Wednesday, June 16, 2010

What happened to the whistlers of this world?

I was getting gas recently and a man was walking in front of me whistling an old tune.  I remember my grandpa always whistled.  My father in law used to whistle too.  I wondered, "Is it a thing from the depression era?"  Do only old men whistle anymore?  Even the old wolf whistle when a guy saw a cute girl has been replaced with texting and IM chats.  I miss the whistling.  We need more whistlers in the world.  I started thinking about how maybe they did it during the depression as a way to shake the blues... Thus the reason for the song Whistle While You Work, which was written in 1937 during the depression era.  Maybe whistling was our grandparents and great grandparents form of old time Prozac.  My Auntie Anne (who is 95 and still kicking) says they never noticed what they didn't have, because everyone was poor.  But you took care of what you did have.  You made it last through many hands.  An old dress that was too small became a new dress to a younger sibling.  People were creative and decorated their homes with simple things made from dumpster finds and scrap wood and chicken wire, and called it a pie safe or a cupboard.  All this LONG before the Shabby Chic and Flea Market Style or Country Home trends became popular.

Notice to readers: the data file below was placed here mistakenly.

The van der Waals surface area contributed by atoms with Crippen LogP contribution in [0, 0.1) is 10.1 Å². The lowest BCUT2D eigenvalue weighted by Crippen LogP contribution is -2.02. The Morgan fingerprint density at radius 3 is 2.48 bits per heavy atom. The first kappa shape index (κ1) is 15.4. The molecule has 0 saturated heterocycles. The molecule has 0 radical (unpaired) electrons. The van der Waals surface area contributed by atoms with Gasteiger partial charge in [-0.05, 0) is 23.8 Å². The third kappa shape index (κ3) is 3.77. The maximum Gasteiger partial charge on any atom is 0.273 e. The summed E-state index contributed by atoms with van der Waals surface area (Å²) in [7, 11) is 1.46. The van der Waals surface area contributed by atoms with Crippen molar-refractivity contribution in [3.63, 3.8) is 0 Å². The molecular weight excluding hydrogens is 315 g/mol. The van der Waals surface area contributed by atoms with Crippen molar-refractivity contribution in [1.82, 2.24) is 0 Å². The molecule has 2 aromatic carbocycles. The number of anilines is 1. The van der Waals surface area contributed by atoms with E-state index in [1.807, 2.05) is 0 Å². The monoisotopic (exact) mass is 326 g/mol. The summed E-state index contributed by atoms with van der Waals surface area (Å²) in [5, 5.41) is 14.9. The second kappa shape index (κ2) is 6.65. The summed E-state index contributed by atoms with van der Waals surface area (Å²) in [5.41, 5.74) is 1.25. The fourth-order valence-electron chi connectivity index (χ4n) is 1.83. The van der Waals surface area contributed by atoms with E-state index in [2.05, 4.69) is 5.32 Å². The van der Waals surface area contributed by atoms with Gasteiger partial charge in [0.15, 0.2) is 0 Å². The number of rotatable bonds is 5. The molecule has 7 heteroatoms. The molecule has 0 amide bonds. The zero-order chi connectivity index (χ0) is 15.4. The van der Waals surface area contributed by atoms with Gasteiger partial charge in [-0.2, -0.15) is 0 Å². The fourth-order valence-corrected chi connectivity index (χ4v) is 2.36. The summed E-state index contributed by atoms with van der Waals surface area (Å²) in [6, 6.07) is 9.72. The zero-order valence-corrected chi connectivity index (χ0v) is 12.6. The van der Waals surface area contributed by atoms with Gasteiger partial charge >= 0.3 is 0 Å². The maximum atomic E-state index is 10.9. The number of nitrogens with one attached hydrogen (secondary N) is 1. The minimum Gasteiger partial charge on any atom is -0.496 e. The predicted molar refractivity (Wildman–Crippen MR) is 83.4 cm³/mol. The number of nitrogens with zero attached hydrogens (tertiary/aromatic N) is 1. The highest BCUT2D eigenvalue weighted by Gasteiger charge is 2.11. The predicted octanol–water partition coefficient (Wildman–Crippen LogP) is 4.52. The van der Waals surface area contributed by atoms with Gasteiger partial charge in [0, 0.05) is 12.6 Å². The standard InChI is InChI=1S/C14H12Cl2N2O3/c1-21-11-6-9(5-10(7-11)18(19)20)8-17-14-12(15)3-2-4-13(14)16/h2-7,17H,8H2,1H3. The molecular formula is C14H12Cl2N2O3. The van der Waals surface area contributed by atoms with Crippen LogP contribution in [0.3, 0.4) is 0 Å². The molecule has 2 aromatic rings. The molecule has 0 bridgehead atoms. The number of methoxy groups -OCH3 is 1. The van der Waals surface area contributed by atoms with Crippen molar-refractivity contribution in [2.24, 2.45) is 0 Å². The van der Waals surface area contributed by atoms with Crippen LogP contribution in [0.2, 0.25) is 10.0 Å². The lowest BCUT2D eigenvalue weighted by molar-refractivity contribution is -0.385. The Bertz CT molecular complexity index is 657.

I like simple things.  I got rid of most of my furniture when I moved, and now I am having fun scrounging flea markets and antique stores and thrift stores and garage sales for the perfect pieces that will make my new house feel like a home.  I have looked at the furniture stores which are a dime a dozen down here, but I never get the thrill in those commercial showrooms like I do in a junk or antique store.  I found a cool place, Old Town Orange in the city of Orange has a BUNCH of antique stores, and they have flea markets in many of the cities around here every weekend.  I am in Junkers Heaven right now...  I found these items at some local thrift stores and I am going back for some of them today.  I love the patina and rusty peeling paint, I love the old hand carved wood, and the craftsmanship of old things.  I think, like all old soul people, I tend to gravitate toward things with a history, that had meaning for some depression era lady or gentleman.  It survived with them through hard times.  It was used, and loved, and taken care of until some future generation decided they no longer wanted that old thing.  Then I come along, and it is there, for sale in a place that I would find it, in the exact moment that I was looking for exactly that thing.... and I am in love with it as much as the person who owned it before.  I take it home, feeling the thrill of another fabulous find... and as I load it in my car.... I hear whistling in my mind...

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